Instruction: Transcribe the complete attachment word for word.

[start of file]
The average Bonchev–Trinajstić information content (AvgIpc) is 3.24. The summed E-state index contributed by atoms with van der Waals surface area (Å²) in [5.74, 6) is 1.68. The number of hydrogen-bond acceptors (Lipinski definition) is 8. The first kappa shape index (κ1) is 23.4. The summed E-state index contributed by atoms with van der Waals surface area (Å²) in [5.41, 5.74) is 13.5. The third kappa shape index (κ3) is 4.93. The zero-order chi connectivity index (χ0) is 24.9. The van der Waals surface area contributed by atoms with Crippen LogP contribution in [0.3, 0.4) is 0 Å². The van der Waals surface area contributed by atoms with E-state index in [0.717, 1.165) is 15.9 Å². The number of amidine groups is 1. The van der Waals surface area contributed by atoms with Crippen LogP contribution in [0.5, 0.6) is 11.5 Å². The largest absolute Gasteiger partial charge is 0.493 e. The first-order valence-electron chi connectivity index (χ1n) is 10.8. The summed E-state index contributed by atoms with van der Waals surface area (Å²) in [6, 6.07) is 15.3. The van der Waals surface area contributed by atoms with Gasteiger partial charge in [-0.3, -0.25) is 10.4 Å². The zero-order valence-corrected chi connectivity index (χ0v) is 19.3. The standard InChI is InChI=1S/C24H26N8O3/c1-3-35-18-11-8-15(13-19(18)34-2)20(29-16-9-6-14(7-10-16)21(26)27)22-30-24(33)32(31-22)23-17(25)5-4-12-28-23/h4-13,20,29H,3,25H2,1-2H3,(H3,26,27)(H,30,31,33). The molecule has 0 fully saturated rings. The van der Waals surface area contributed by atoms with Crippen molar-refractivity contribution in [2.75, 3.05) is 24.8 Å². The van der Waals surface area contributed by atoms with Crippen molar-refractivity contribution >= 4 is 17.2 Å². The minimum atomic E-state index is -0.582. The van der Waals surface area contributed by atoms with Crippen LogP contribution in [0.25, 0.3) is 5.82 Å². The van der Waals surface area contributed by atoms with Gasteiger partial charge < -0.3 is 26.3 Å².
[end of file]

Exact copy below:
The average Bonchev–Trinajstić information content (AvgIpc) is 3.24. The summed E-state index contributed by atoms with van der Waals surface area (Å²) in [5.74, 6) is 1.68. The number of hydrogen-bond acceptors (Lipinski definition) is 8. The first kappa shape index (κ1) is 23.4. The summed E-state index contributed by atoms with van der Waals surface area (Å²) in [5.41, 5.74) is 13.5. The third kappa shape index (κ3) is 4.93. The zero-order chi connectivity index (χ0) is 24.9. The van der Waals surface area contributed by atoms with Crippen LogP contribution in [0.3, 0.4) is 0 Å². The van der Waals surface area contributed by atoms with E-state index in [0.717, 1.165) is 15.9 Å². The number of amidine groups is 1. The van der Waals surface area contributed by atoms with Crippen LogP contribution in [0.5, 0.6) is 11.5 Å². The largest absolute Gasteiger partial charge is 0.493 e. The first-order valence-electron chi connectivity index (χ1n) is 10.8. The summed E-state index contributed by atoms with van der Waals surface area (Å²) in [6, 6.07) is 15.3. The van der Waals surface area contributed by atoms with Gasteiger partial charge in [-0.3, -0.25) is 10.4 Å². The zero-order valence-corrected chi connectivity index (χ0v) is 19.3. The standard InChI is InChI=1S/C24H26N8O3/c1-3-35-18-11-8-15(13-19(18)34-2)20(29-16-9-6-14(7-10-16)21(26)27)22-30-24(33)32(31-22)23-17(25)5-4-12-28-23/h4-13,20,29H,3,25H2,1-2H3,(H3,26,27)(H,30,31,33). The molecule has 0 fully saturated rings. The van der Waals surface area contributed by atoms with Crippen molar-refractivity contribution in [2.75, 3.05) is 24.8 Å². The van der Waals surface area contributed by atoms with Crippen molar-refractivity contribution >= 4 is 17.2 Å². The minimum atomic E-state index is -0.582. The van der Waals surface area contributed by atoms with Crippen LogP contribution in [0.25, 0.3) is 5.82 Å². The van der Waals surface area contributed by atoms with Gasteiger partial charge < -0.3 is 26.3 Å².